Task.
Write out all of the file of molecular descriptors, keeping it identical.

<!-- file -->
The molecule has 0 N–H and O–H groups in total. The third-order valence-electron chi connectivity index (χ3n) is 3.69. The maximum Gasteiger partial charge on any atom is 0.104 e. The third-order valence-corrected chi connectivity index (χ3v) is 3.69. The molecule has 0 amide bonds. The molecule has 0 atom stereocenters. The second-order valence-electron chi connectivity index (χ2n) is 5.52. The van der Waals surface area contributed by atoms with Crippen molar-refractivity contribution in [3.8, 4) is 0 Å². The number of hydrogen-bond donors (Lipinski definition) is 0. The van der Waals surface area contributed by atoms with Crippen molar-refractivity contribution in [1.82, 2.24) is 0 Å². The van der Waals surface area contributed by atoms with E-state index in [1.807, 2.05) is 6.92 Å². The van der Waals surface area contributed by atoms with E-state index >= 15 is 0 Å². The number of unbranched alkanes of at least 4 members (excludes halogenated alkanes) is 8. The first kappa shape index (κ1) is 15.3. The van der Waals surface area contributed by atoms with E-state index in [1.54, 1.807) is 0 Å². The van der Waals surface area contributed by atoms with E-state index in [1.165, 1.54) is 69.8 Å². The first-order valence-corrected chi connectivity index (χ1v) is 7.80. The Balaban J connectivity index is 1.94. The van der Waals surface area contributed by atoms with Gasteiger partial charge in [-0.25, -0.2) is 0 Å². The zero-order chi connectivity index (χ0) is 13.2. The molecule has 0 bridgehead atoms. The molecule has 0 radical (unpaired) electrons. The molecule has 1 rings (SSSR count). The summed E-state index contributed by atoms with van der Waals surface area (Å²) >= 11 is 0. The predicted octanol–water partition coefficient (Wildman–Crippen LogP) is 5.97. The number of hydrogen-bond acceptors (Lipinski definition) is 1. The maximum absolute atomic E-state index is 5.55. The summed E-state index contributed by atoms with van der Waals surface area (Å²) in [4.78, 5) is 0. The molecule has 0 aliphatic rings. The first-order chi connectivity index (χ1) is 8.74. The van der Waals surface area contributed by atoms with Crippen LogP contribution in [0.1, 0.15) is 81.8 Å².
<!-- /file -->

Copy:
The molecule has 0 N–H and O–H groups in total. The third-order valence-electron chi connectivity index (χ3n) is 3.69. The maximum Gasteiger partial charge on any atom is 0.104 e. The third-order valence-corrected chi connectivity index (χ3v) is 3.69. The molecule has 0 amide bonds. The molecule has 0 atom stereocenters. The second-order valence-electron chi connectivity index (χ2n) is 5.52. The van der Waals surface area contributed by atoms with Crippen molar-refractivity contribution in [3.8, 4) is 0 Å². The number of hydrogen-bond donors (Lipinski definition) is 0. The van der Waals surface area contributed by atoms with Crippen molar-refractivity contribution in [1.82, 2.24) is 0 Å². The van der Waals surface area contributed by atoms with E-state index in [1.807, 2.05) is 6.92 Å². The van der Waals surface area contributed by atoms with E-state index >= 15 is 0 Å². The number of unbranched alkanes of at least 4 members (excludes halogenated alkanes) is 8. The first kappa shape index (κ1) is 15.3. The van der Waals surface area contributed by atoms with E-state index in [1.54, 1.807) is 0 Å². The van der Waals surface area contributed by atoms with E-state index in [1.165, 1.54) is 69.8 Å². The first-order valence-corrected chi connectivity index (χ1v) is 7.80. The Balaban J connectivity index is 1.94. The van der Waals surface area contributed by atoms with Gasteiger partial charge in [-0.25, -0.2) is 0 Å². The zero-order chi connectivity index (χ0) is 13.2. The molecule has 0 bridgehead atoms. The molecule has 0 radical (unpaired) electrons. The molecule has 1 rings (SSSR count). The summed E-state index contributed by atoms with van der Waals surface area (Å²) >= 11 is 0. The predicted octanol–water partition coefficient (Wildman–Crippen LogP) is 5.97. The number of hydrogen-bond acceptors (Lipinski definition) is 1. The maximum absolute atomic E-state index is 5.55. The summed E-state index contributed by atoms with van der Waals surface area (Å²) in [4.78, 5) is 0. The molecule has 0 aliphatic rings. The first-order chi connectivity index (χ1) is 8.74. The van der Waals surface area contributed by atoms with Crippen LogP contribution in [0.1, 0.15) is 81.8 Å².